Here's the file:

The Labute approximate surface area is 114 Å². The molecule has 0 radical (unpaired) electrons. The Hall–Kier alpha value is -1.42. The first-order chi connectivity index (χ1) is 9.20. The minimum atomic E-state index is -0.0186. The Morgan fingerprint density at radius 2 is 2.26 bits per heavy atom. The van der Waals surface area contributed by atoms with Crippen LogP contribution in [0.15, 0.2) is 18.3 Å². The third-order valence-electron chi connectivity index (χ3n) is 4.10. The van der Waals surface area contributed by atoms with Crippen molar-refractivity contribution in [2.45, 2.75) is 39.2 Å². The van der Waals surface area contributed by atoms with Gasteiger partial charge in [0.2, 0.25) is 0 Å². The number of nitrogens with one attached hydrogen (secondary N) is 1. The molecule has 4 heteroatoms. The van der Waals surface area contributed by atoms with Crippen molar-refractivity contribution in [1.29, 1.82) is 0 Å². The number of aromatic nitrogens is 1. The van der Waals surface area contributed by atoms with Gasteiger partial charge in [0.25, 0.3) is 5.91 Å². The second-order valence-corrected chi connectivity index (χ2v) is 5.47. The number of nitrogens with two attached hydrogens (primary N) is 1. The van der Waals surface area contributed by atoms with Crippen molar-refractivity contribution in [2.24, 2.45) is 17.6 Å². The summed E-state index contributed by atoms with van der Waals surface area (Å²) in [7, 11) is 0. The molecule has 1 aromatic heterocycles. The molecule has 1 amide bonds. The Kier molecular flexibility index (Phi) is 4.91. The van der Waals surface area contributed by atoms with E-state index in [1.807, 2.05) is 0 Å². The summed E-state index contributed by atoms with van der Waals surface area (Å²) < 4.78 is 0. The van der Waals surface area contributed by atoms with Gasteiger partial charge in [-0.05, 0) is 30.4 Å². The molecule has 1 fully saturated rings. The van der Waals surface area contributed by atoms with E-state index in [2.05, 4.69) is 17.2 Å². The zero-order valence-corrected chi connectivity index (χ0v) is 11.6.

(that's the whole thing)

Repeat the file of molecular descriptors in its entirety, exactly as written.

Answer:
The Labute approximate surface area is 114 Å². The molecule has 0 radical (unpaired) electrons. The Hall–Kier alpha value is -1.42. The first-order chi connectivity index (χ1) is 9.20. The minimum atomic E-state index is -0.0186. The Morgan fingerprint density at radius 2 is 2.26 bits per heavy atom. The van der Waals surface area contributed by atoms with Crippen LogP contribution in [0.15, 0.2) is 18.3 Å². The third-order valence-electron chi connectivity index (χ3n) is 4.10. The van der Waals surface area contributed by atoms with Crippen molar-refractivity contribution in [2.45, 2.75) is 39.2 Å². The van der Waals surface area contributed by atoms with Gasteiger partial charge in [0.2, 0.25) is 0 Å². The number of nitrogens with one attached hydrogen (secondary N) is 1. The molecule has 4 heteroatoms. The van der Waals surface area contributed by atoms with Crippen molar-refractivity contribution in [1.29, 1.82) is 0 Å². The number of aromatic nitrogens is 1. The van der Waals surface area contributed by atoms with Gasteiger partial charge in [0.25, 0.3) is 5.91 Å². The second-order valence-corrected chi connectivity index (χ2v) is 5.47. The number of nitrogens with two attached hydrogens (primary N) is 1. The van der Waals surface area contributed by atoms with Crippen molar-refractivity contribution in [2.24, 2.45) is 17.6 Å². The summed E-state index contributed by atoms with van der Waals surface area (Å²) in [7, 11) is 0. The molecule has 1 aromatic heterocycles. The molecule has 1 amide bonds. The Kier molecular flexibility index (Phi) is 4.91. The van der Waals surface area contributed by atoms with E-state index in [1.807, 2.05) is 0 Å². The summed E-state index contributed by atoms with van der Waals surface area (Å²) < 4.78 is 0. The van der Waals surface area contributed by atoms with Gasteiger partial charge in [-0.05, 0) is 30.4 Å². The molecule has 1 fully saturated rings. The van der Waals surface area contributed by atoms with E-state index in [2.05, 4.69) is 17.2 Å². The zero-order valence-corrected chi connectivity index (χ0v) is 11.6.